All six of the films have been digitally restored to a fare-thee-well and look all but pristine. The set also has the proverbial plethora of bonuses, including some interesting contemporary Warner cartoons, two live action detective shorts, and the original trailer for each of the films, and the fourth disc is devoted to two excellent documentaries on director Wellman's long and prolific career. The first -- Wild Bill: Hollywood Maverick (1995) was exec produced by his son and is narrated by Alec Baldwin; it's a warts-and-all look at an untidy but but wildly creative life (1896-1975). The second -- The Men Who Made the Movies: William Wellman -- was originally part of a Richard Schickel 1973 PBS miniseries; updated in 2007, it's mostly fashioned around interviews with Wellman Schickel did for the original show, and it's absolutely fascinating.
In any case, the set is an absolute must for anybody with even a glancing interest in American film history; you can -- and emphatically should -- order it here.
Okay, that said, and because things will be relatively quiet around here till Monday, here's an obviously relevant little project for us all:
Most Memorable American Film With a Blue-Collar Milieu
And my totally top of my head Top Five is:
5. Saturday Night Fever (John Badham, 1977)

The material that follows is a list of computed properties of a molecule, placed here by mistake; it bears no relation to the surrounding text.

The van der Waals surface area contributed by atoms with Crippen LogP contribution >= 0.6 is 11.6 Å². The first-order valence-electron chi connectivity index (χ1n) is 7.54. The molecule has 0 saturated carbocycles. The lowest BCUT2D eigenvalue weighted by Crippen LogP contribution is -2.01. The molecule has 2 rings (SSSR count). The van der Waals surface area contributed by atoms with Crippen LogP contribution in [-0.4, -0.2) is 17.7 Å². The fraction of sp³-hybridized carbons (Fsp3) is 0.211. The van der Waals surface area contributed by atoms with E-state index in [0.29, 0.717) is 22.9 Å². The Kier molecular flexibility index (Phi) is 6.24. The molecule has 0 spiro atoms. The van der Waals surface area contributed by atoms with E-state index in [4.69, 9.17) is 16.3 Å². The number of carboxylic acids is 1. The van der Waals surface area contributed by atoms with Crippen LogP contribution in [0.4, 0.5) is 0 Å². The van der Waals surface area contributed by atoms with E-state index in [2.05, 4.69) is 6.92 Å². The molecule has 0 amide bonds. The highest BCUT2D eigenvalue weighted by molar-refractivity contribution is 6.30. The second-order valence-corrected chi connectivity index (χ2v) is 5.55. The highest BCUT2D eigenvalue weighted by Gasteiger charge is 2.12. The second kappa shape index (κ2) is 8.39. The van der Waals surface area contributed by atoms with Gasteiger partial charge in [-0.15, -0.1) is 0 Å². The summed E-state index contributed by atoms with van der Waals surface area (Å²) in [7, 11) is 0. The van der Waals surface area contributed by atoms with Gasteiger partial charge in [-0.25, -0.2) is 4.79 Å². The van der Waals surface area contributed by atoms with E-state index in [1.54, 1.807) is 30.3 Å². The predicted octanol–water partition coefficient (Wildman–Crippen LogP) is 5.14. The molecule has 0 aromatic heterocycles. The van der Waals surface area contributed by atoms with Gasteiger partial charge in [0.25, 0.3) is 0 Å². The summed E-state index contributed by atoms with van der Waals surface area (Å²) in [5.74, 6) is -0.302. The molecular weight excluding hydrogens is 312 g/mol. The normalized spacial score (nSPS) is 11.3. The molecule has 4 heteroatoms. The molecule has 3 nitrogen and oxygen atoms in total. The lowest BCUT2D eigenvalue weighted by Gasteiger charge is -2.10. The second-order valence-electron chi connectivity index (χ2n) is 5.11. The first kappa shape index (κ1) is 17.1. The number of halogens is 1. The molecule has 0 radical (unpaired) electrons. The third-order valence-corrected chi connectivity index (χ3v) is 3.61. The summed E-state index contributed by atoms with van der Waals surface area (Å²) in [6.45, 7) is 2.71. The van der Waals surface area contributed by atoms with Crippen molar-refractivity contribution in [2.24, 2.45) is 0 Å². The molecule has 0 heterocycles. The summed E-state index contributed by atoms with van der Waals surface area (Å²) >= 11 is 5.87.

Yeah, it's superficially about dancing, but it's also about blue collar Brooklyn as almost a state of mind. Seriously -- as far as Travolta and the rest of his disco pals are concerned, the Manhattan they glimpse across the river might as well be as far away and inaccessible as Shangri-La;
4. Light of Day (Paul Shrader, 1987)
Michael J. Fox and Joan Jett perform in a heartland (Ohio) bar band when they're not dealing with their emotionally demanding mom Gena Rowlands. Surprisingly from the gut for such a notoriously ascetic director, and both the musical and cultural stuff rings far truer than you might expect.
3. The Killing (Stanley Kubrick, 1956)
Small-time crooks stage a heist that, unsurprisingly, doesn't turn out exactly as planned. The grim working class ambience Kubrick evokes here is practically a co-star; if there was ever a movie that reeked of Schlitz and cigarettes, this is it.
2. On the Waterfront (Elia Kazan, 1954)
A blindingly obvious choice, I know, but frankly I don't see any way to avoid it. I lived in Hoboken for a couple of years in the 80s, and apart from the influx of hepsters and artists fleeing the city, it wasn't all that different from the way Kazan found it back in the day. Don't know about the mob influence, of course.
And the all-time best honest story of working people as told by rich Hollywood stars (bonus Firesign Theater reference) obviously is....
1. The Black Legion (Archie Mayo, 1937)
Detroit factory worker Humphrey Bogart loses a promotion to one of those pesky foreign types and figures joining a KKK spin-off will at least get him a cool hooded robe. One of my all time favorite Warner Bros. ripped from the headlines thrillers of the period; the titular Legion was an actual Klan group that was involved in a series of killings in the Ohio and Michigan areas at the time.
Awrighty then -- what would your choices be?